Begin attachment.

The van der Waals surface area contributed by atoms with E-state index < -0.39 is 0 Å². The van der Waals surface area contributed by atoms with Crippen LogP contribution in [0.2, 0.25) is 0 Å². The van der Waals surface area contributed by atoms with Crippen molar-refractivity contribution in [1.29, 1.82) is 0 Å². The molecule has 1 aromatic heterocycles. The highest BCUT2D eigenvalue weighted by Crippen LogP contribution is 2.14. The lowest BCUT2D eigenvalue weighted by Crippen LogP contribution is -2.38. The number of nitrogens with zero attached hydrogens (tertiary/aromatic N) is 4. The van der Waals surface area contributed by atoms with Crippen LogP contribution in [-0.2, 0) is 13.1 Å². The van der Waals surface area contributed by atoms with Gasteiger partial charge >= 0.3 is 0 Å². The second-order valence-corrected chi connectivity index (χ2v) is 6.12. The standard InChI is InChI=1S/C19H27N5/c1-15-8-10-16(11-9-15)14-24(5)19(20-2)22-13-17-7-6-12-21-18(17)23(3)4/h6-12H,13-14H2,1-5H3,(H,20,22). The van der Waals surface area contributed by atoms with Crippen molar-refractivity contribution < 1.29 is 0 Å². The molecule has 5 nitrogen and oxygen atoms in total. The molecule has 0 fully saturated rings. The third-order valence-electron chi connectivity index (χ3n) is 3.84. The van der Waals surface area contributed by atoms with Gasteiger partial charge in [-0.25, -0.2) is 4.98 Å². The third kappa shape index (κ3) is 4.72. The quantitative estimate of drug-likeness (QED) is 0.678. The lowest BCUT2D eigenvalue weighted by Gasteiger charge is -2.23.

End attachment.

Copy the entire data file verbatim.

The van der Waals surface area contributed by atoms with E-state index < -0.39 is 0 Å². The van der Waals surface area contributed by atoms with Crippen LogP contribution in [0.2, 0.25) is 0 Å². The van der Waals surface area contributed by atoms with Crippen molar-refractivity contribution in [1.29, 1.82) is 0 Å². The molecule has 1 aromatic heterocycles. The highest BCUT2D eigenvalue weighted by Crippen LogP contribution is 2.14. The lowest BCUT2D eigenvalue weighted by Crippen LogP contribution is -2.38. The number of nitrogens with zero attached hydrogens (tertiary/aromatic N) is 4. The van der Waals surface area contributed by atoms with Crippen LogP contribution in [-0.2, 0) is 13.1 Å². The van der Waals surface area contributed by atoms with Gasteiger partial charge >= 0.3 is 0 Å². The second-order valence-corrected chi connectivity index (χ2v) is 6.12. The standard InChI is InChI=1S/C19H27N5/c1-15-8-10-16(11-9-15)14-24(5)19(20-2)22-13-17-7-6-12-21-18(17)23(3)4/h6-12H,13-14H2,1-5H3,(H,20,22). The van der Waals surface area contributed by atoms with Crippen molar-refractivity contribution < 1.29 is 0 Å². The molecule has 5 nitrogen and oxygen atoms in total. The molecule has 0 fully saturated rings. The third-order valence-electron chi connectivity index (χ3n) is 3.84. The van der Waals surface area contributed by atoms with Gasteiger partial charge in [-0.25, -0.2) is 4.98 Å². The third kappa shape index (κ3) is 4.72. The quantitative estimate of drug-likeness (QED) is 0.678. The lowest BCUT2D eigenvalue weighted by Gasteiger charge is -2.23.